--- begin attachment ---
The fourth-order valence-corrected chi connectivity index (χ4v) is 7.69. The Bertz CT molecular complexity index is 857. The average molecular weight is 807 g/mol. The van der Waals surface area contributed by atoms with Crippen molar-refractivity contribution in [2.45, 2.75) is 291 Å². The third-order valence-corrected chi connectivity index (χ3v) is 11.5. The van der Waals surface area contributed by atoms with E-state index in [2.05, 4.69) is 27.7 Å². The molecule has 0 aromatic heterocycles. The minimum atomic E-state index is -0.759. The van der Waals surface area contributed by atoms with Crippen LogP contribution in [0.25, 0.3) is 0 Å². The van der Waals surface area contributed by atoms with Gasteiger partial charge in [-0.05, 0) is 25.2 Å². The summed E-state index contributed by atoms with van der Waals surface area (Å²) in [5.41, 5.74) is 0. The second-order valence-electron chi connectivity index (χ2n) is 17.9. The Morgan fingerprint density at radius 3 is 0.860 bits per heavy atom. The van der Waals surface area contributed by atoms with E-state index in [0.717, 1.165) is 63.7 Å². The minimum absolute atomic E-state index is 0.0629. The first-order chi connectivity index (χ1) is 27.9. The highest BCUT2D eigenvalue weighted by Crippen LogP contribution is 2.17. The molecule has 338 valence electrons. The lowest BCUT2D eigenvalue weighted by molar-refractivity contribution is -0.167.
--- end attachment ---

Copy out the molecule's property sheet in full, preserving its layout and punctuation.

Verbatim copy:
The fourth-order valence-corrected chi connectivity index (χ4v) is 7.69. The Bertz CT molecular complexity index is 857. The average molecular weight is 807 g/mol. The van der Waals surface area contributed by atoms with Crippen molar-refractivity contribution in [2.45, 2.75) is 291 Å². The third-order valence-corrected chi connectivity index (χ3v) is 11.5. The van der Waals surface area contributed by atoms with E-state index in [2.05, 4.69) is 27.7 Å². The molecule has 0 aromatic heterocycles. The minimum atomic E-state index is -0.759. The van der Waals surface area contributed by atoms with Crippen LogP contribution in [0.25, 0.3) is 0 Å². The van der Waals surface area contributed by atoms with Gasteiger partial charge in [-0.05, 0) is 25.2 Å². The summed E-state index contributed by atoms with van der Waals surface area (Å²) in [5.41, 5.74) is 0. The second-order valence-electron chi connectivity index (χ2n) is 17.9. The Morgan fingerprint density at radius 3 is 0.860 bits per heavy atom. The van der Waals surface area contributed by atoms with E-state index in [0.717, 1.165) is 63.7 Å². The minimum absolute atomic E-state index is 0.0629. The first-order chi connectivity index (χ1) is 27.9. The highest BCUT2D eigenvalue weighted by Crippen LogP contribution is 2.17. The molecule has 338 valence electrons. The lowest BCUT2D eigenvalue weighted by molar-refractivity contribution is -0.167.